I have the impression that it is a bit of a chicken-and-egg situation, but some major players seem to offer U2F since quite some time. Like Dropbox, Lastpass, Bitwarden, Gitlab, Github, Google and Facebook. (I don’t care even for 1FA with some of those, but never mind )
Having a single 2FA key on my keyring for web sites, computers and my phone would be a dream…
Sounds good to me !
The good news is that you already can, I think. There is a U2F module for the Linux Pluggable Authentication System (PAM) used for logging in on many (all) distros.
And the bad news is that the “user experience” is not great. To set things up, you need to use various command line tools and edit configuration files. Some of those edits could lock you out, if you make mistakes.
But once set up, things run smoothly. When you have typed your password, you will get an extra prompt to activate the U2F token. Touch the device and you’re in. (Works for me on Gnome, I have no U2F experience with other desktop environments.)
That sounds great! I’m not afraid of the command line. My main distro on my Librem 15 now is Mint LMDE. I use the regular Mint Cinnamon on my desktop. Could you please post links and/or instructions on what to install, preferably from the default repositories.
Should be doable then
I’ll try to write down some notes during the weekend. I’m on Fedora, but I imagine it should be similar on Mint.
Hey Kyle. Just saw your interview over on Lunduke’s show. Incredible stuff!
One idea that came to mind for the next version of the Librem Key would be to update the design such that it could be plugged inline with a USB keyboard to enable features such as deterministic key generation, additional encryption of stored keys, translating typed passwords into hashes (with a special keystroke to activate, of course), etc… The beneficial use cases are many and it makes a great first step until we finally see a Librem southbridge fighting for our privacy
I created a new topic with a walk-through: Using U2F for Two-factor Authentication (You may realize why I think the “user experience is not great”.)
If you set up U2F on your system, please post any feedback or findings in the comments.
Where is the Librem Key firmware source code, and how do I flash it?
is this key part of the boot process? meaning, if you lose the key, are you out of luck?
can a backup key be made?
can this integrate with luks?
and/or can coreboot do luks so the whole disk can be encrypted without needing a plaintext part? im using qubes, but curious to know if any of this works with pureos too.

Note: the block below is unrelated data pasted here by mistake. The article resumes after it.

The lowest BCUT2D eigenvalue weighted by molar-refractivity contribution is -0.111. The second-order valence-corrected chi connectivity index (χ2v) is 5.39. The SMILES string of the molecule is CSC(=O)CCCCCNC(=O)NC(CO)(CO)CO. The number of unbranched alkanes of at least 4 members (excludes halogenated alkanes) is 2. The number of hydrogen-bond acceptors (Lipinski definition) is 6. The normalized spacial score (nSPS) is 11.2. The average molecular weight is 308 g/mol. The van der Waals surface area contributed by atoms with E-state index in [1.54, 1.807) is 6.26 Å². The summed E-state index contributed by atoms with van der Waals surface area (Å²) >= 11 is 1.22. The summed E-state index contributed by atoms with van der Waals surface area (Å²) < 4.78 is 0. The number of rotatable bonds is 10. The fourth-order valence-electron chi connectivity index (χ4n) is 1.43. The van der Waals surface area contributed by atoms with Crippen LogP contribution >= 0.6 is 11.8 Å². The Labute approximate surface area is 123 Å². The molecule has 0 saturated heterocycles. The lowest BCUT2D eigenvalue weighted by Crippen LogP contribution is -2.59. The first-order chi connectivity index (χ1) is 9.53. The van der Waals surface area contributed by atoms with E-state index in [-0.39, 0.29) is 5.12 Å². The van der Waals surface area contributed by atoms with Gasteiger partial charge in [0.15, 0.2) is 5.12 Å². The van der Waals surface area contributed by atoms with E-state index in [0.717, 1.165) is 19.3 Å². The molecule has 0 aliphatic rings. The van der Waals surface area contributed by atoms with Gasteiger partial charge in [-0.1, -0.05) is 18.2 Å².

(Sorry for the delay, just got back from vacation)
The key only helps you verify boot, but Heads can continue without the key, you just get a warning since you aren’t verifying that the BIOS wasn’t tampered with. If you lose the key or don’t have it with you, you can always just hit Enter at boot time and boot the system without it.
For GPG keys, yes, at generation time you can backup to your local system or a thumb drive. In the future we intend on including a backup USB thumb drive people can use to store a backup of their GPG keys in a safe/safe deposit box/etc.
Currently Heads only supports enrolling a single Librem Key so for tamper-evident boot things are a bit trickier since the incrementing counter on the Librem Key you use would be different from the one on your backup. But again, you can skip this at boot so if you lose the Librem Key you can just enroll a new one going forward (and can use Heads’s TOTP verification from a phone if you want in the mean time).
We are working with Debian upstream to change cryptsetup so that it can support GPG keys for decryption natively. Hopefully this will be settled soon.
The Heads runtime has to fit in the 16Mb flash chip on the Librem laptops so there are some limitations to what we can include there. Encrypting /boot though, would complicate what Heads does when it scans all the files in /boot to make sure they aren’t tampered with. The idea here is for Heads to try to detect tampering before you type in any secrets (like decryption keys).
Flashing it requires taking the case apart though to short a jumper and since the cases are sealed you might end up damaging the case in the process, just FYI.
Can I use the Librem Key to decrypt LUKS during an Ubuntu boot?
Currently this requires you to use this tool: https://github.com/eriknellessen/gpg-encrypted-root
We are working to make OpenPGP smartcard support in LUKS to be part of cryptsetup in Debian (and therefore ultimately PureOS and other distributions based on Debian). You can follow that progress here: https://bugs.debian.org/cgi-bin/bugreport.cgi?bug=903163
I bought a Librem Key after taking delivery of my Librem 13V3. No instructions came with the key. Please point me to documentation to set up my key to work with my Librem 13V3. Thanks
Sorry about the initial lack of docs. We are still working on some of the documentation because some of the most exciting features (like LUKS integration and Heads) continue to progress and change.
In the mean time, though, we do have documentation for the Librem Key at https://docs.puri.sm/Librem_Key/Getting_Started.html
FYI, despite installing scdaemon, I see the following:
Try rebooting, or restarting scdaemon. There’s a possibility that the package doesn’t automatically start the scdaemon service.
There is no service:
~ dpkg -L scdaemon
Udev itself may possibly need to be restarted. But first before you reboot, try removing and re-inserting the Librem Key to see if udev picks it up.